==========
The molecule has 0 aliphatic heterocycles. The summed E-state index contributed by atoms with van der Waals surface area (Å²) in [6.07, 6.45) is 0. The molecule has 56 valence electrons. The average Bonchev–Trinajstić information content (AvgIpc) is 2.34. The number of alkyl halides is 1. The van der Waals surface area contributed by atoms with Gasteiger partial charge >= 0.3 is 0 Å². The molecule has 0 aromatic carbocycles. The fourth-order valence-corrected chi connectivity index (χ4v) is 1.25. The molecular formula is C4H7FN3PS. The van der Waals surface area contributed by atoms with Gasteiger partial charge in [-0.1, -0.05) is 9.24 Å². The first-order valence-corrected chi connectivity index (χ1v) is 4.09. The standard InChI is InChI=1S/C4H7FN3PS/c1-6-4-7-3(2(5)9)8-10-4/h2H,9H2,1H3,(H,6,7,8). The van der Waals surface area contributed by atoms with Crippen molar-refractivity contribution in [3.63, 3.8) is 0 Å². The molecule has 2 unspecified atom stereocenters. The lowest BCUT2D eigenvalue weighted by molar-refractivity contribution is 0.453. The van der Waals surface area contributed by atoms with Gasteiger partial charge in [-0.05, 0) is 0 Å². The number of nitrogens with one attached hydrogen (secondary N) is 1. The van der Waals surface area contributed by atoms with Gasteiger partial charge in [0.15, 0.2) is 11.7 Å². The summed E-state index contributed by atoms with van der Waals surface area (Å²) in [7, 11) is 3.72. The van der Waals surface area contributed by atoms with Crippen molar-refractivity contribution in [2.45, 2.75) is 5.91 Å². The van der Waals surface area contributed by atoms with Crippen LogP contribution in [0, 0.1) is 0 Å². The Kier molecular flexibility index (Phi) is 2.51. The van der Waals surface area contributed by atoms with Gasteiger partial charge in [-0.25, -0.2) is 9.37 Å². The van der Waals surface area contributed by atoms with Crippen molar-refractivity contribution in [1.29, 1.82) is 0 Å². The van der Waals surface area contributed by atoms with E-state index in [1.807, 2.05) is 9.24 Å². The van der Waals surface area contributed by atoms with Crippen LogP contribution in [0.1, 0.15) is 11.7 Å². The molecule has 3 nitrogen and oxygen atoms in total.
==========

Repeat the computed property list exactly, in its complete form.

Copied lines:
The molecule has 0 aliphatic heterocycles. The summed E-state index contributed by atoms with van der Waals surface area (Å²) in [6.07, 6.45) is 0. The molecule has 56 valence electrons. The average Bonchev–Trinajstić information content (AvgIpc) is 2.34. The number of alkyl halides is 1. The van der Waals surface area contributed by atoms with Gasteiger partial charge >= 0.3 is 0 Å². The molecule has 0 aromatic carbocycles. The fourth-order valence-corrected chi connectivity index (χ4v) is 1.25. The molecular formula is C4H7FN3PS. The van der Waals surface area contributed by atoms with Gasteiger partial charge in [-0.1, -0.05) is 9.24 Å². The first-order valence-corrected chi connectivity index (χ1v) is 4.09. The standard InChI is InChI=1S/C4H7FN3PS/c1-6-4-7-3(2(5)9)8-10-4/h2H,9H2,1H3,(H,6,7,8). The van der Waals surface area contributed by atoms with Crippen molar-refractivity contribution in [3.63, 3.8) is 0 Å². The molecule has 2 unspecified atom stereocenters. The lowest BCUT2D eigenvalue weighted by molar-refractivity contribution is 0.453. The van der Waals surface area contributed by atoms with Gasteiger partial charge in [-0.05, 0) is 0 Å². The number of nitrogens with one attached hydrogen (secondary N) is 1. The van der Waals surface area contributed by atoms with Gasteiger partial charge in [0.15, 0.2) is 11.7 Å². The summed E-state index contributed by atoms with van der Waals surface area (Å²) in [7, 11) is 3.72. The van der Waals surface area contributed by atoms with Crippen molar-refractivity contribution in [2.45, 2.75) is 5.91 Å². The van der Waals surface area contributed by atoms with Crippen LogP contribution in [0, 0.1) is 0 Å². The Kier molecular flexibility index (Phi) is 2.51. The van der Waals surface area contributed by atoms with Gasteiger partial charge in [-0.25, -0.2) is 9.37 Å². The van der Waals surface area contributed by atoms with Crippen molar-refractivity contribution in [1.29, 1.82) is 0 Å². The van der Waals surface area contributed by atoms with E-state index in [1.807, 2.05) is 9.24 Å². The van der Waals surface area contributed by atoms with Crippen LogP contribution in [0.1, 0.15) is 11.7 Å². The molecule has 3 nitrogen and oxygen atoms in total.